Mohsen Makhmalbaf was well aware of the appeal of exoticism when making Gabbeh. According to the Makhmalbaf Film House website, Gabbeh “served both as artistic expression and autobiographical record of the lives of the weavers. Spellbound by the  exotic countryside, and by the tales behind the Gabbehs, Makhmalbaf’s intended documentary evolved into a fictional love story which uses a gabbeh as a magic story-telling device weaving past and present[,] fantasy and reality.” The film was “one of the top ten films of the year,” according to Time magazine.

Humanism—A Major Characteristic of Iranian Cinema?

That Iranian cinema is characterized by humanism is a truism, and an irony that increases its fascination for the audience because it contradicts the media representation of the country.

While Hamid Naficy has spoken of “the small and humanist topics,”32Naficy, A Social History of Iranian Cinema, vol. 4, 175. Saeed Talajooy notes the tendency of critics to “extol the poetic qualities and the ‘humanitarian’ treatment of subject;”33Saeed Talajooy, “Directors: Jafar Panahi,” in Directory of World Cinema: Iran, ed. Parviz Jahed (Bristol: Intellect, 2012), 37. Rose Issa has written a length, that in “Iranian low-budget auteur films” there is a “new, humanistic aesthetic language, determined by the film-makers’ individual and national identity, rather than the forces of globalism,” making it part of the appeal of Iranian cinema, and creating “a strong creative dialogue not only on homeground but with audiences around the world.”34Rose Issa, “Real Fictions.” Dossier: Rose Issa. Haus der Kunst, 8 Mar. 2004. Accessed 10 Jan. 2014. Parviz Jahed has noted that humanism (along with poetic qualities) was one of the success factors both  internally and externally for “Children Cinema.” For film critic Jonathan Rosenbaum, Iranian cinema is “among the most ethical and humanist.”35Mehrnaz Saeed-Vafa and Jonathan Rosenbaum, Abbas Kiarostami (Urbana: University of Illinois Press, 2003), 2.

Other Factors: Banned in Iran and The Representation of Women

“Banned” in relation to a film is every publicist’s delight for increasing desirability.36Shelly Kraicer in his article “The Use and Abuse of Chinese Cinema” (degenerate films, 9 Dec 2010, has listed seven not mutually exclusive categories of ways in which Chinese films selected by Western programmers can be classified. One is for banned films. As he writes “There’s still no more seductive media attractant to spray onto Chinese movies than the overused ‘Banned In China!’ tag.” In relation to Iranian cinema, Naficy has noted that the “Islamic  Republic’s severe censoring and its periodic banning and imprisonment of the filmmakers…further whetted the curiosity and appetite for these films.”37Naficy, Social History, 4:176.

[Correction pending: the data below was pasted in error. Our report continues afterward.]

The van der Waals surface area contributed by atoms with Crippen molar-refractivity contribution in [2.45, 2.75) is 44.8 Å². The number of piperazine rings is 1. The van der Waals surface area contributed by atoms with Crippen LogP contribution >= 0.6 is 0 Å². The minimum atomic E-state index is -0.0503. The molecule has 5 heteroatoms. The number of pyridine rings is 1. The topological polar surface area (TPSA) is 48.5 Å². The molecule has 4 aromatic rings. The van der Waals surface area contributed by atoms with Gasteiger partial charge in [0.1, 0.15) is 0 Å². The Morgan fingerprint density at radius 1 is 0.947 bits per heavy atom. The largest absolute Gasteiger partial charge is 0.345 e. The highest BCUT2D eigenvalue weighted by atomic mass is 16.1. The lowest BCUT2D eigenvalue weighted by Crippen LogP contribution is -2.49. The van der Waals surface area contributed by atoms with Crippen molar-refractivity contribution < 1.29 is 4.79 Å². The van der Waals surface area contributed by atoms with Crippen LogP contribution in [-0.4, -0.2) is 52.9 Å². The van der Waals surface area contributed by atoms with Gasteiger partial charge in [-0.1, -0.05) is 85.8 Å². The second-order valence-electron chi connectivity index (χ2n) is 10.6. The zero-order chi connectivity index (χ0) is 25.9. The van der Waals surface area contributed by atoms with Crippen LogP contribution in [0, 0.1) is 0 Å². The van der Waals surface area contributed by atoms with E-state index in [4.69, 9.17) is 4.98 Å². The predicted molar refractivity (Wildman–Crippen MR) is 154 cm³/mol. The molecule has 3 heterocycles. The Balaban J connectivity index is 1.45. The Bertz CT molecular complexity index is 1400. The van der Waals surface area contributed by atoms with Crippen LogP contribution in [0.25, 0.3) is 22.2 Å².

Many of the major award-winning films on the Western festival circuit between 2000 and 2013 featured strong female leads and focused on women’s issues. Shahla Lahiji commented in a publication from 2002 that “one of the current criteria for evaluating a cinematographic piece of work is the filmmaker’s attitude to women.”38Shahla Lahiji,“Chaste Dolls and Unchaste Dolls: Women in Iranian Cinema since 1979”  in The New Iranian Cinema: Politics, Representation and Identity, ed. Richard Tapper (London: Taurus, 2002), 215. Roughly contemporaneously, in 2000, Deborah Young, then a senior Variety reviewer, wrote of Jafar Panahi’s 2000 Venice Golden Lion winner The Circle:

Dramatizing the terrifying discrimination against women in Iranian society, Jafar Panahi’s The Circle both fascinates and horrifies with its bold assertions about what it means to be a woman under a cruel, institutionalized patriarchy. The pic is shot with such skillful simplicity, the hallmark of Iran’s finest cinema with its content pushing at the outer limits of Iran censorship, Circle was formally banned until recently at home. Circle marks the second Iranian film screened at Venice about female oppression.39Deborah Young, review of The Circle, by Jafar Panahi, Variety, Sep 11, 2000. accessed 28 June 2022.

The trigger words here are “women” and “banned.”

More than a decade later, in 2012, when Jay Weissberg reviewed The Paternal House (dir. Kianoush Ayari), a powerful film about honour killing from Venice, the rhetoric had not changed. He wrote tellingly, in his piece for Variety, that “the pic is a standard-issue sudser without enough of a pro-woman message to propel it beyond home territories.”40Jay Weissberg, review of The Paternal House, by Kianoush Ayari, Variety, 9 Sept. 2012. accessed 28 June 2022.


International Distribution

Commercial distribution of Iranian cinema has been relatively limited over the years, confined mainly to the more accessible of the award winners from the A list festivals, such as Mohsen Makhmalbaf’s Gabbeh. Most of Jafar Panahi’s films have been acquired by French sales agent Celluloid Dreams, but as Panahi pointed out to me many years ago, never as a pre-sale. The French company MK11 distributed Kiarostami’s whole catalogue. To quote Mohammad Attebai, the most significant Iranian international sales agent working since the 1980s: